So look for a bargain at your local TJ Maxx. With supplements, you get what you pay for.

“Does this Work?” My Most Asked-About Supplements

We’re clear that you’re not going to expect miracles, and you will only buy professional-brand supplements, right?
My client easily had 50 supplements in that bag, and I couldn’t evaluate them all. These are the ones I looked at because they’re most popular for weight loss.
My recommendations combine science with my decades-long experience working with clients. I don’t get paid to endorse anything. I do it because I believe in that supplement, peer-reviewed research validates it, and my clients get results using it.
I’m going to let you into a dirty little supplement-industry secret. Manufacturers actually fund studies that validate particular supplements.
Recently I researched Garcinia cambogia and found many “science based” studies – legit studies published in PubMed – came funded by specific manufacturers. Not surprisingly, these manufacturer-funded studies always yielded positive results. Gee, you think?
Be wary – very wary – even if a manufacturer offers copious evidence about a supplement’s efficacy. Do your homework and be smart here.
Rattling through my client’s bag, these are the top supplements that I classified as no (don’t work), maybe (possibly could work), or yes (I’ve seen great results when clients take these diligently).
What Doesn’t Work
·       Green coffee bean extract – “I ditched my last five pounds supplementing with green coffee bean extract,” said no client ever. Avoid this overhyped, under-studied supplement.
·       Garcinia cambogiadespite endorsements from Dr. Oz and a smattering of studies showing maybe, just maybe, you could burn a little fat, I’m not buying Garcinia cambogia and neither should you.
·       Raspberry ketones – sorry, a few mice studies validating that it can possibly burn fat don’t get me excited. Now, combined with other nutrients like green tea extract, you might get a minor nudge on the scales.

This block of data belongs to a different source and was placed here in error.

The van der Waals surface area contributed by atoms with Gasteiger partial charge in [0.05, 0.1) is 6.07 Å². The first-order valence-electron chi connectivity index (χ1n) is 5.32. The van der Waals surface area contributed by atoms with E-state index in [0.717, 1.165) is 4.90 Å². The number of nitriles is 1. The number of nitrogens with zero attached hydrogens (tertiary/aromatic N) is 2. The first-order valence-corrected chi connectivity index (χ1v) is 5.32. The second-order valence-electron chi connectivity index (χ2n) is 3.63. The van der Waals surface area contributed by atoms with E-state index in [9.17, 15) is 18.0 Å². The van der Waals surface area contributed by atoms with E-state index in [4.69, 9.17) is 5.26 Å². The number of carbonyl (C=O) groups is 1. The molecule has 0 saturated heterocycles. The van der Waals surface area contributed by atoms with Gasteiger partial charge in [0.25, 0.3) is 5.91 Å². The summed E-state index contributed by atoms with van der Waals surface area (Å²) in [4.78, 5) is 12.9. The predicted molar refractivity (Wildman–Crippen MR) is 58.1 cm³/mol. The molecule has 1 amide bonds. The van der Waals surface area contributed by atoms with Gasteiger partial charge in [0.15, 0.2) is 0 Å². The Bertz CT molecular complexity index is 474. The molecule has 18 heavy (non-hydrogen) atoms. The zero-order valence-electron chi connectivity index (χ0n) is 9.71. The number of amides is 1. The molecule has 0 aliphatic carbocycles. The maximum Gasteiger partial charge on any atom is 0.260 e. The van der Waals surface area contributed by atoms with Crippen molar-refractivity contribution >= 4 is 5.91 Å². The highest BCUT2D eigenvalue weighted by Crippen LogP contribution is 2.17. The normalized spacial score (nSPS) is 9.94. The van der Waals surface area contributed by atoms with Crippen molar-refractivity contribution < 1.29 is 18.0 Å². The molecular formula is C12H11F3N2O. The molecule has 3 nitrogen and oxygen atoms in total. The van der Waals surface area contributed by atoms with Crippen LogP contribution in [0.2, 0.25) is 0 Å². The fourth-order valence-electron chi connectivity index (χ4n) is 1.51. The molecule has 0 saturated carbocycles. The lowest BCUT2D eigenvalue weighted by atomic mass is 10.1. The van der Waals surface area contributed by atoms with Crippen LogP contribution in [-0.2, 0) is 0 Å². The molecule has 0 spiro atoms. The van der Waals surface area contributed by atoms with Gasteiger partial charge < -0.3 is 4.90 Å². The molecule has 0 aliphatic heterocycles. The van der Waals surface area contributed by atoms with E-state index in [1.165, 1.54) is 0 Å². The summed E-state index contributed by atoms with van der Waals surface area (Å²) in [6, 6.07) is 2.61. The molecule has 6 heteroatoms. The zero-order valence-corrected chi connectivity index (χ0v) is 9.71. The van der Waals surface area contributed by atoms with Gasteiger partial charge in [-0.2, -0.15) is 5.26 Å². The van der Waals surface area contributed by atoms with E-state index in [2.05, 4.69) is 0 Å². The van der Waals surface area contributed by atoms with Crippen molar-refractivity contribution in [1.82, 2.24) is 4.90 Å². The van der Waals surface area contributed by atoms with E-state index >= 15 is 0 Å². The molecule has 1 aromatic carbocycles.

·       “Miracle,” celebrity-endorsed weight loss supplements – I know I’m painting a broad picture here, because some of these weight-loss combo pills – cleverly called “stacking” – do have nutrients I use and recommend for weight loss. But they’re usually in such tiny amounts, of such poor quality, and so overpriced that I can safely say anything endorsed by Paris Hilton or whoever the celebrity de jour is a big waste of money.
What May Work
·       Conjugated linoleic acid (CLA) – some studies do show this fatty acid, available in full-fat dairy and beef, can help people burn more fat. You’ll need to get the right amount – about 3.2 grams, or five softgels – to get any benefits, and even then, I haven’t seen miracles.
·       Vanadium – a trace mineral that can help balance blood sugar and normalize insulin levels that I frequently recommend for people with Type 2 diabetes.
·       Chromium – another trace mineral studies show can help you become more insulin sensitive. Better blood sugar control can help you lose weight and reduce your risk for insulin resistance and diabetes, but I would never recommend vanadium or chromium for fat loss alone.
·       Starch blockers – these became all the rage during the early-2000s low-carb frenzy. “You mean I can eat pizza and stay in ketosis!?” a friend excitedly asked me. Well, maybe. Some of the research was done by Phase 2, which manufacturers this white kidney bean extract. Like Alli, an FDA-approved fat blocker, those carbs have got to go somewhere. They don’t just disappear. If you really, really want to go the extra mile and indulge in carbs, starch blockers might provide a little extra insurance, but I wouldn’t expect much.